4th International IEEE Conference on Broadband Communications, Networks, Systems

Research Article

Modeling and Generating TCP Application Workloads

  • @INPROCEEDINGS{10.1109/BROADNETS.2007.4550436,
        author={F\^{e}lix Hern\^{a}ndez-Campos and Kevin Jeffay and F. Donelson Smith},
        title={Modeling and Generating TCP Application Workloads},
        proceedings={4th International IEEE Conference on Broadband Communications, Networks, Systems},
  • Félix Hernández-Campos
    Kevin Jeffay
    F. Donelson Smith
    Year: 2010
    Modeling and Generating TCP Application Workloads
    DOI: 10.1109/BROADNETS.2007.4550436
Félix Hernández-Campos1, Kevin Jeffay1, F. Donelson Smith1
  • 1: Department of Computer Science University of North Carolina at Chapel Hill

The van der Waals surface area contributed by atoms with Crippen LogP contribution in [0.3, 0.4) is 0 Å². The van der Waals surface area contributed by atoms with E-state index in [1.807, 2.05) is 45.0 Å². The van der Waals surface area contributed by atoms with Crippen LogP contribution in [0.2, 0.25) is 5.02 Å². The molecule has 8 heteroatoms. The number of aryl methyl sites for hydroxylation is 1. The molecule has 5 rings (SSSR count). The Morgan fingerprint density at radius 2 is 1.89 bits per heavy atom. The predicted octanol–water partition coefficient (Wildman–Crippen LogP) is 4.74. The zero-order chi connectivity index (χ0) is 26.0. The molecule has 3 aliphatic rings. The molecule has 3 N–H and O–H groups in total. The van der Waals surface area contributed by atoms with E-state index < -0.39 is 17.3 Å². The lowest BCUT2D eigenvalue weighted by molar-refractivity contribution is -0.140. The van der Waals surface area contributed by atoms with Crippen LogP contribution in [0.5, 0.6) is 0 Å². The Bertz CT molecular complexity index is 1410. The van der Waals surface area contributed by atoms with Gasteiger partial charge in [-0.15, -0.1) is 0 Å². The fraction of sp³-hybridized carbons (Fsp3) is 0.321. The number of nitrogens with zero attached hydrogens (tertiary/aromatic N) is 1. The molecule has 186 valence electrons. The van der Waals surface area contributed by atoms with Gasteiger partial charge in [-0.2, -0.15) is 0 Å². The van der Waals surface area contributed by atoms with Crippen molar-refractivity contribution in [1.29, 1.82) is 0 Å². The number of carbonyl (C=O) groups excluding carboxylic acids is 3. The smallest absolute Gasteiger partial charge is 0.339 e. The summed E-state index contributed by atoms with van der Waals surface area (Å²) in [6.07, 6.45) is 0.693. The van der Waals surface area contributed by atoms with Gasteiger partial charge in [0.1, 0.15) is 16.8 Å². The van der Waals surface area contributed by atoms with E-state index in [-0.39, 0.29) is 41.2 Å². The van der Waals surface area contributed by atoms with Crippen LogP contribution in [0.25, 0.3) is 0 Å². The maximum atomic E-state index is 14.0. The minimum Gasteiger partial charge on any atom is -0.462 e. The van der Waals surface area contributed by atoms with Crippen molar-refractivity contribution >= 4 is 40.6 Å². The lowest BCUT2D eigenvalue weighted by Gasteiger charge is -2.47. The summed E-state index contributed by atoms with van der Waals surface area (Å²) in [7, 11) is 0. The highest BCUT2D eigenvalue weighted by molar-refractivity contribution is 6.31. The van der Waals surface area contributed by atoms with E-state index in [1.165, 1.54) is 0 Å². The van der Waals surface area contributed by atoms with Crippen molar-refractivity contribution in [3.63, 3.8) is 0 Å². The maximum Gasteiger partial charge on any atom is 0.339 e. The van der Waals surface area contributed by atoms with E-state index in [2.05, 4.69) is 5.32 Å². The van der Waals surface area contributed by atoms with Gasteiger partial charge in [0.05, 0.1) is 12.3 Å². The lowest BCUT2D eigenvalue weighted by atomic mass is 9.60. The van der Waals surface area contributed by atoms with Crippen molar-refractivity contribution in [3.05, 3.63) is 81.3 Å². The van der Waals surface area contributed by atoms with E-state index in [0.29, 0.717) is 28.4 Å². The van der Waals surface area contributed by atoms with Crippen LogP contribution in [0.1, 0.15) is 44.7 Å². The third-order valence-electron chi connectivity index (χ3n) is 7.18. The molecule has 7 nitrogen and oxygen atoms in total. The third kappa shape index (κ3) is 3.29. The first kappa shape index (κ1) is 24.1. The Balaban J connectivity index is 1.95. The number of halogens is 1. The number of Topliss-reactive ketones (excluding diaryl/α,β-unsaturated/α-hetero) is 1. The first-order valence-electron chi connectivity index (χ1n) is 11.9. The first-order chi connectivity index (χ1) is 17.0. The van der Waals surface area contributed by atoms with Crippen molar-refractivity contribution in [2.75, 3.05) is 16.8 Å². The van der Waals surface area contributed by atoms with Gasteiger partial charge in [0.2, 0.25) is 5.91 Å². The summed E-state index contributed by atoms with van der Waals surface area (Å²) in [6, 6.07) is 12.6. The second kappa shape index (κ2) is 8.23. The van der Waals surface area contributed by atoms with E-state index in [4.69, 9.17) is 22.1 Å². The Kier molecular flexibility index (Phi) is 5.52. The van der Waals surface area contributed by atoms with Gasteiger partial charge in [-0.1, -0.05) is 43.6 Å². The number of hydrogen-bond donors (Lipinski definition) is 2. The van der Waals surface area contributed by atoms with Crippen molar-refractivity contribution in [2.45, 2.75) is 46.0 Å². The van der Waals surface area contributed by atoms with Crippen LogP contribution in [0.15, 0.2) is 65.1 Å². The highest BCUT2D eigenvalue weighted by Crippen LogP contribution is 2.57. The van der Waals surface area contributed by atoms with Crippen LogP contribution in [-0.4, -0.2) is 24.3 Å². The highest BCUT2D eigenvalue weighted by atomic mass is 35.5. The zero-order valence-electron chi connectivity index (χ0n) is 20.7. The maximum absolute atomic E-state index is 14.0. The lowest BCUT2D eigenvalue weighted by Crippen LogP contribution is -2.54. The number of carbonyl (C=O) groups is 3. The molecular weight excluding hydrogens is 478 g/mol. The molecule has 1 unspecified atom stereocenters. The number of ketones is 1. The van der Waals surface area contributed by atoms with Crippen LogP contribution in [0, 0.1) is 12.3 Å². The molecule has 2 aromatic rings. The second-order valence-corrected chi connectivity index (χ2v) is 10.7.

In order to perform valid experiments, traffic generators used in network simulators and testbeds require contemporary models of traffic as it exists on real network links. Ideally one would like a model of the workload created by the full range of applications running on the Internet today. Unfortunately, at best, all that is available to the research community are a small number of models for single applications or application classes such as the web or peer-to-peer. We present a method for creating a model of the full TCP application workload that generates the traffic flowing on a network link. From this model, synthetic workload traffic can be generated in a simulation that is statistically similar to the traffic observed on the real link. The model is generated automatically using only a simple packet-header trace and requires no knowledge of the actual identity or mix of TCP applications on the network. We present the modeling method and a traffic generator that will enable researchers to conduct network experiments with realistic, easy-to-update TCP application workloads. An extensive validation study is performed using Abilene and university traces. The method is validated by comparing traces of synthetically generated traffic to the original traces for a set of important measures of realism. We also show how workload models can be re-sampled to generate statistically valid randomized and rescaled variations.